A WELL-respected former A&E nursing sister who worked at Glan Clwyd Hospital’s emergency department for more than 30 years has described the current working conditions under the special measures health board as “appalling”.

Mair Dowell, who has worked in A&E departments for more than 50 years – 35 years of them at the A&E department Ysbyty Glan Clwyd – said community hospitals “magically” popped up during the pandemic – such as Ysbyty Efnys Rainbow Hospital in Llandudno - and they urgently need to appear “now”.

The 75-year-old, of St Asaph, has written an open letter calling on the “powers that be” to intervene.

Mair, who also worked in the Accident Unit War Memorial Hospital in Rhyl, felt compelled to write the letter and put her head above water after a recent visit to the Bodelwyddan hospital and the disappointing report by Healthcare Inspectorate Wales (HIW) in March which concluded the Glan Clwyd Hospital’s A&E remains a service requiring “significant improvement”. 

She feels “excellent, dedicated staff” are being “broken” and working conditions are “beyond belief”.

“Staff of all disciplines who work in the emergency department are suffering the most appalling working conditions - that is seeing patients, some of whom are very ill, in extreme distress, discomfort and frightened,” Mair said.

“How can things improve when the staff have been given no tools to improve them with? What are the tools they need?

“There is a simple answer - beds to admit patients into. Until there can be a flow of patients through the department things cannot improve. We need community hospitals and we need them urgently.


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“I had occasion to visit someone on the department at 8am. There was a sea of yellow ambulances outside and patients all over the department – some lying and some sitting on the floor in the corridors as well as in the waiting room. Rows of ‘easy’ chairs were lined up on the corridor for patients to sit in and many of these patients were receiving intravenous therapy - this is not safe – but there is nothing else the staff can do.

“I spoke to a lady sitting in the waiting room who told me she had been there for 13 hours waiting for a bed she was almost 91. Another person told me that their relative who was poorly had been in an ambulance outside for 15 hours –these are just two people who spoke to me. I also noticed that walls have been knocked down and doors removed, this making it impossible for staff to have confidential talks with the patients, indeed consultations often seem to have to take place on the corridors.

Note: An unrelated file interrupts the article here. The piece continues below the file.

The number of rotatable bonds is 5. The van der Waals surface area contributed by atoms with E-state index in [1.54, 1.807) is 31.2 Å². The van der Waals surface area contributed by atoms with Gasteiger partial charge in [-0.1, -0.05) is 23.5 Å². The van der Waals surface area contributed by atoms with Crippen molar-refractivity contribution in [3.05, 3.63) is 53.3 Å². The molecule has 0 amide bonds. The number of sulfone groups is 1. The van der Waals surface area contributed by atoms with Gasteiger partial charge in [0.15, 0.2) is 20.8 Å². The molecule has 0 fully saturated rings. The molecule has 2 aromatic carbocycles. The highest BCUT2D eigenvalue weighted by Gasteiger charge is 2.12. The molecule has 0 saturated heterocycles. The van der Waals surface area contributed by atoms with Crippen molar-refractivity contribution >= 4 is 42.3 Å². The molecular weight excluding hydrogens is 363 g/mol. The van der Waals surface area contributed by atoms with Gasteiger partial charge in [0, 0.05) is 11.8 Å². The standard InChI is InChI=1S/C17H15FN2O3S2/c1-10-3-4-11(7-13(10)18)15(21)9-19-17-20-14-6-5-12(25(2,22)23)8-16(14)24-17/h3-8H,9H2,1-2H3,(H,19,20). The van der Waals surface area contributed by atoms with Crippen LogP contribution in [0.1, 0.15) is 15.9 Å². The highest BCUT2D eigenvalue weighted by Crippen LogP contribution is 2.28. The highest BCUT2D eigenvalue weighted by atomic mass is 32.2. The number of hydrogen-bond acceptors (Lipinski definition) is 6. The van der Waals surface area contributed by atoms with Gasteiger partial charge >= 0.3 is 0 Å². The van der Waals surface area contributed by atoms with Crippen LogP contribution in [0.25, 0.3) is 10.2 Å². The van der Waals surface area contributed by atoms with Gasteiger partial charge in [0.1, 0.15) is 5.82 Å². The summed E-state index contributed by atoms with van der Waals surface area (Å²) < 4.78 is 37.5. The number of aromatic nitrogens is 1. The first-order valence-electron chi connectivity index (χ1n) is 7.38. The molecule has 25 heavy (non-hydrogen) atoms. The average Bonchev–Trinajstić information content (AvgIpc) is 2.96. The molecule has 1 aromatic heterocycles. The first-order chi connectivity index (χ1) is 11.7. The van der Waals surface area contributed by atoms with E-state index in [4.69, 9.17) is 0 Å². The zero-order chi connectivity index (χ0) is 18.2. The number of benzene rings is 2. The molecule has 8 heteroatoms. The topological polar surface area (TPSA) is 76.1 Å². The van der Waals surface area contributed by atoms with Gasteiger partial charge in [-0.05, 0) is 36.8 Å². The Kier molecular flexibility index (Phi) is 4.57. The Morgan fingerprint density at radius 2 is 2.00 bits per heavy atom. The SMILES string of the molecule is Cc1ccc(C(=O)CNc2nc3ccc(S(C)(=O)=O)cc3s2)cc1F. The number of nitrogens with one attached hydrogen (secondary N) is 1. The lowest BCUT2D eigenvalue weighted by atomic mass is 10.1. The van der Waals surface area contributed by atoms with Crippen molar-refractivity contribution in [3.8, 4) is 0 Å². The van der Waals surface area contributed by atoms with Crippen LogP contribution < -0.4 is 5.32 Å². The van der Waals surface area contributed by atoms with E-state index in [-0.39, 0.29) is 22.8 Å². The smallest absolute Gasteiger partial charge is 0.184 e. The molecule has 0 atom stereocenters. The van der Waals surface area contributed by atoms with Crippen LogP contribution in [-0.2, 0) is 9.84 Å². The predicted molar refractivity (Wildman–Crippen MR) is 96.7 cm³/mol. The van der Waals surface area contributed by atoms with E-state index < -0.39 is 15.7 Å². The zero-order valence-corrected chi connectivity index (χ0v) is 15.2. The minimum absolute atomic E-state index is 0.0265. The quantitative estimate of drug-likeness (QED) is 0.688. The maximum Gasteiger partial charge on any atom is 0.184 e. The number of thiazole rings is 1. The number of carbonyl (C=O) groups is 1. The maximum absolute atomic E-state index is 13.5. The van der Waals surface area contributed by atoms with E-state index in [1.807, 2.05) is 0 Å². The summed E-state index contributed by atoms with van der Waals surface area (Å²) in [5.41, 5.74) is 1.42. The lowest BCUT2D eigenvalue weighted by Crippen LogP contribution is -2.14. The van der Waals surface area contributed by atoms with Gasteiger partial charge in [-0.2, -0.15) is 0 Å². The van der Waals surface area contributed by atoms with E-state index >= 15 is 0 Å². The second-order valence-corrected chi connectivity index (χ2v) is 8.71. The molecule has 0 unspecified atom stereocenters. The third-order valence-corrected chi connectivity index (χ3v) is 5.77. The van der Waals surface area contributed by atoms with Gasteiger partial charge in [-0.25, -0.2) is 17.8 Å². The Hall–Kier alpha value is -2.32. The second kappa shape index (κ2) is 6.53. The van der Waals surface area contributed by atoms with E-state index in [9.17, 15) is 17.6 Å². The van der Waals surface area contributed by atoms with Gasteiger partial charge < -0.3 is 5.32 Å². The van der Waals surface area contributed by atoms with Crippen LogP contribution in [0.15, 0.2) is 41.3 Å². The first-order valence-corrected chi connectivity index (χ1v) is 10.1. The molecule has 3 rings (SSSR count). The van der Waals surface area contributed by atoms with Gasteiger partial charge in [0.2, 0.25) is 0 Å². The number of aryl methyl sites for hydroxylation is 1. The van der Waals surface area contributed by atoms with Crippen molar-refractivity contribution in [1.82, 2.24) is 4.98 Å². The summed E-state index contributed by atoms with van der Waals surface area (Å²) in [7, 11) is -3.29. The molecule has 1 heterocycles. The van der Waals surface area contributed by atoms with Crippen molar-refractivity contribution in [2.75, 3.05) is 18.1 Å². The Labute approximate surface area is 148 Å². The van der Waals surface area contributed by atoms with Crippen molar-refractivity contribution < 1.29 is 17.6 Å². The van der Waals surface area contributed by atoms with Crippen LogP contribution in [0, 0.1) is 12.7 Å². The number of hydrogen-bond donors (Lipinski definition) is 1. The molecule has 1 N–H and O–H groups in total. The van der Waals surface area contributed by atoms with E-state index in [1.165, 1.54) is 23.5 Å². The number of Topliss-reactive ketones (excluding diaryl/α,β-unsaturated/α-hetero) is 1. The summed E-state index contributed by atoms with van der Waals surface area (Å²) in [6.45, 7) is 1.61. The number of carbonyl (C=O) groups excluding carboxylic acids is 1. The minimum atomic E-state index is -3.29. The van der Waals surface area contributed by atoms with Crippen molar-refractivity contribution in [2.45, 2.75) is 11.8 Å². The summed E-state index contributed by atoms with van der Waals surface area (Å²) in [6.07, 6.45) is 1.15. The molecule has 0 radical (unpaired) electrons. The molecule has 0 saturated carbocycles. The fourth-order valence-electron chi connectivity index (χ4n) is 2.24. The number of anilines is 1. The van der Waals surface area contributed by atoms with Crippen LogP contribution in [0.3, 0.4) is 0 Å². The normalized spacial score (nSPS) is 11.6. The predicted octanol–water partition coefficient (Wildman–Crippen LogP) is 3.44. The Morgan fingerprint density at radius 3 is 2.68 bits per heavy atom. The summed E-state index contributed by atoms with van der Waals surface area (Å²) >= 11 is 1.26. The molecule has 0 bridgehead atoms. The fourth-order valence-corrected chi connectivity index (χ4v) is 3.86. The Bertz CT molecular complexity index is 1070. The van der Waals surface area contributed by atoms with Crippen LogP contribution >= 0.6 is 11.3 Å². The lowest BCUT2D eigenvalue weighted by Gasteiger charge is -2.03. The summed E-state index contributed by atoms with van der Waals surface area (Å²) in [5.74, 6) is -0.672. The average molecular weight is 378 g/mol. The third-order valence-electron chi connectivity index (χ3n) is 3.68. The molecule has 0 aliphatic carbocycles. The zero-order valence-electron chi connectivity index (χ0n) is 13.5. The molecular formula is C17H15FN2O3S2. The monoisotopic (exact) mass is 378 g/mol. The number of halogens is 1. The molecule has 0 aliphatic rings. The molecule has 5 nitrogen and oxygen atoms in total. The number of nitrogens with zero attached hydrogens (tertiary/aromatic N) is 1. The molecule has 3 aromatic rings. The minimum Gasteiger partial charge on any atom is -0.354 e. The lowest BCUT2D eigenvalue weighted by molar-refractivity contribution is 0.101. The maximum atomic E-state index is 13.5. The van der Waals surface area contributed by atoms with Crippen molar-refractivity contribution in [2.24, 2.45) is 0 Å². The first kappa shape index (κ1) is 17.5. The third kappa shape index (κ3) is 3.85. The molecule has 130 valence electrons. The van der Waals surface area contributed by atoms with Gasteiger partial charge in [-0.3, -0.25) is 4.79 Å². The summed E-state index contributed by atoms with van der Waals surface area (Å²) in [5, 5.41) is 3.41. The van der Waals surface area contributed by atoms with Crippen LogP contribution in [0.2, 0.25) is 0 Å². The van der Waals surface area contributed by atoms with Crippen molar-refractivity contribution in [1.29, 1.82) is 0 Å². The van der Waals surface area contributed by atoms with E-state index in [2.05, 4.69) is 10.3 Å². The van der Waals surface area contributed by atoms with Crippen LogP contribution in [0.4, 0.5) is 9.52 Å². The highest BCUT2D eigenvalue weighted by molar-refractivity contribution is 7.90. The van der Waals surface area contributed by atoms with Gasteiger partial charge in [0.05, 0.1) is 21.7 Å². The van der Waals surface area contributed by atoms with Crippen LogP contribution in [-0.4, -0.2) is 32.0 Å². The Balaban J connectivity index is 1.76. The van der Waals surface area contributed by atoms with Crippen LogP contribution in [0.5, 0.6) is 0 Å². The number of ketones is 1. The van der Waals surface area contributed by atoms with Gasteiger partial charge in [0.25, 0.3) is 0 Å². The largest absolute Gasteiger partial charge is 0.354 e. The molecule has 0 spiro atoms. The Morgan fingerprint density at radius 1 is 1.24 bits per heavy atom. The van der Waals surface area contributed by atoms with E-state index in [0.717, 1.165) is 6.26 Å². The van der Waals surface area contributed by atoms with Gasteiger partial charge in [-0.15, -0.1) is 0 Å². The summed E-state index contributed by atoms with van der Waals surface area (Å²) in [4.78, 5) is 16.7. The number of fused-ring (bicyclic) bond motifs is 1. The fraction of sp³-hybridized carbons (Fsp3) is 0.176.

“One lady in the waiting room was too scared to go to the toilet as she was frightened to lose her seat.


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“I have to emphasise here that this is not the fault of the A&E staff - they themselves are at breaking point and I know that many of them go home very concerned about the patients that they have left in the department, frightened, in pain and feeling abandoned.

“During the pandemic, hospitals ‘magically appeared’. We need community hospitals and we need them now.”

Mair said working conditions in the A&E department have changed “beyond belief” in her view.

She feels Betsi Cadwaladr University Health Board (BCUHB), which is back in special measures, has become “far too big”.

She full supports a campaign, launched by cllr Brian Jones, Rhyl Ty Newydd ward, to reinstate beds at the Royal Alexandra Hospital in Rhyl.


Mair, who was sister Dowell when she worked in A&E and during her last few years prior to retirement, liaison nurse, said: “Since the refurbishment of Glan Clwyd Hospital, there are six less beds on every ward.

“I 100 per cent agree with reinstating beds at the Royal Alexandra Hospital - and we need them urgently. There are no community care beds in Rhyl or Prestatyn following the closure of the Alex and Chatsworth House in Prestatyn and by now there is only one ward open in Denbigh Community Hospital.

“Rhyl was promised that the Royal Alexandra Hospital would be ‘done up’ and open as a ‘state of the art’ Community Hospital. It should have been open about eight years ago.

“BCUHB needs to get back to basics The place seems to be top heavy with administrators – not nursing or medical and the staff don’t know them.

“I remember when the chief executive was based in the hospital and he would walk around every day, he knew people by name and people knew him - he talked to people staff and patients he therefore knew what was going on and what the problems were.

"I want to raise awareness of the horrendous situation in the A&E just to try and get the ‘powers that be' to do something. It is just heartbreaking.  

"I know I am now retired so not officially a nurse but  ‘once a nurse always a nurse’."

BCUHB did not wish to comment.